The Taste of Crow

Earlier today, I recieved the following letter, forwarded to me by a person in the Central Florida Presbytery.

Dear Fathers and Brothers –

Our decision to invite Tullian Tchividjian to relocate to Orlando, join Willow Creek Church, and even serve as a member of our support staff was motivated by love for Christ, the peace and purity of His Church, and Tullian and his family.

Our Session voted unanimously to extend these offers, confident that we were in a unique position to offer Tullian a safe haven to continue in his healing and repentance. Tullian attended Willow Creek during his seminary years; maintains encouraging friendships with members of our congregation and community; and will benefit from a church body that knows him and will endeavor to love him accordingly, in the grace and peace of Christ.

As a member of the Presbyterian Church in America, I proactively reached out to the South Florida Presbytery through the chairman of the committee overseeing Tullian’s care and discipline process. I wanted to make sure that we were pursuing this course decently and in good order.

We received an encouraging word that while Tullian was indeed deposed from the office of teaching elder, he was not excommunicated or given further censure. I was very clear in our intent, and nothing in the conversation led me to believe that we were circumventing the South Florida Presbytery’s decision. We proceeded in good faith. If we were mistaken, it was a joint error. However, and more importantly, I am confident that our system of government can accommodate the error and correct it in a manner that promotes Tullian’s growth in grace and the peace and purity of Christ’s Church – all with gentleness and respect.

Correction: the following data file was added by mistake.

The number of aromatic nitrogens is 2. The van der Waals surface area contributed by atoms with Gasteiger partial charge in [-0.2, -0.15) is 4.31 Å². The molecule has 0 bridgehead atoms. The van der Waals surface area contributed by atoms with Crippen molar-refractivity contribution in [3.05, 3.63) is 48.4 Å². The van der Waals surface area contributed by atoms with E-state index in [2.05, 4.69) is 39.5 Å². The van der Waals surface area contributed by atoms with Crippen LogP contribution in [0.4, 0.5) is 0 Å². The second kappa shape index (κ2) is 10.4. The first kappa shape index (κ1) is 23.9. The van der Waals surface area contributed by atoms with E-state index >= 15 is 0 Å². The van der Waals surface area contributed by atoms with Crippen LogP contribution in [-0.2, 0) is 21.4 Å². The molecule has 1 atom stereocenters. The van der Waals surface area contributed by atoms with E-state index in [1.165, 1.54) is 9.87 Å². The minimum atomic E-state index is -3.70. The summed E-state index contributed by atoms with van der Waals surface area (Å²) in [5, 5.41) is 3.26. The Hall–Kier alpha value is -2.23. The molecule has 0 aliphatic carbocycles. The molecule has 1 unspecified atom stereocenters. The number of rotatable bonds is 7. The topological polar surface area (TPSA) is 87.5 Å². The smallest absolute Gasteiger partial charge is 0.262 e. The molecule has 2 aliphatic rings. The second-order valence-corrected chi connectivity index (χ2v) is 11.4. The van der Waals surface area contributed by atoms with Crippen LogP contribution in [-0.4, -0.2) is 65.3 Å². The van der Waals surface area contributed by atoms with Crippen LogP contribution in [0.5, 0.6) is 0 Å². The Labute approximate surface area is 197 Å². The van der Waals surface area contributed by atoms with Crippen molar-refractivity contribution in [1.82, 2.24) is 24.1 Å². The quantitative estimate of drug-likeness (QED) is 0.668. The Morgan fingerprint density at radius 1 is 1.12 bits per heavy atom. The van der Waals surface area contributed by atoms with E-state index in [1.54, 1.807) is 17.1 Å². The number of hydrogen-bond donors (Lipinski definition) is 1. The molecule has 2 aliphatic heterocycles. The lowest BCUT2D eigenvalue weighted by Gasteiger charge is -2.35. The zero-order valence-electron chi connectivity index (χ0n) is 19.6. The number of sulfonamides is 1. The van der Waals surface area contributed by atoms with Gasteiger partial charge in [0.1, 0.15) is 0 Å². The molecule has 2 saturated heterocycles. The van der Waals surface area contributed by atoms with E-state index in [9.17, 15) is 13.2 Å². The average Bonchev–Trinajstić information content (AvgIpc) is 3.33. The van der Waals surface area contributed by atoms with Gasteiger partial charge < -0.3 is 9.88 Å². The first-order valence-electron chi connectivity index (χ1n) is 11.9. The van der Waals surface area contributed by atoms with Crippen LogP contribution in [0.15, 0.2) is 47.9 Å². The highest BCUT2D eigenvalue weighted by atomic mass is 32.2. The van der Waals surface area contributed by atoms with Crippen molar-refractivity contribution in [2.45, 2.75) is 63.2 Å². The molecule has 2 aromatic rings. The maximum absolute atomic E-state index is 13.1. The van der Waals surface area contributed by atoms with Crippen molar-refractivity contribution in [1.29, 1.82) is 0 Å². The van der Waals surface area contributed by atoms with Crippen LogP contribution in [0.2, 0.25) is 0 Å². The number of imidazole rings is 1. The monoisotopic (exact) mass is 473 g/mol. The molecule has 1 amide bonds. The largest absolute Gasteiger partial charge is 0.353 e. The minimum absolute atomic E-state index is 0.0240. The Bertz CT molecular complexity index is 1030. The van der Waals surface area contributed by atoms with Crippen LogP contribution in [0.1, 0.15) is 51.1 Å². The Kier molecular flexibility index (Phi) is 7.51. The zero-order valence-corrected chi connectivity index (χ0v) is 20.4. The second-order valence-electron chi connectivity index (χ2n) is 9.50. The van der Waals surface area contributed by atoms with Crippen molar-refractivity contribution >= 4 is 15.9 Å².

The position offered to Tullian is a non-ordained, support position. Recognizing his deposition from office, it does not involve any functions unique to the office of elder in general or teaching elder in particular. It provides him a community of grace in which to work and worship; the means to provide for his family; and an opportunity to display his repentance before the body of Christ. For these reasons, we are overjoyed and eager to welcome him into our church family.

Please pray for us and all involved in caring for Tullian and his family.


Kevin Labby, Senior Pastor

Willow Creek Church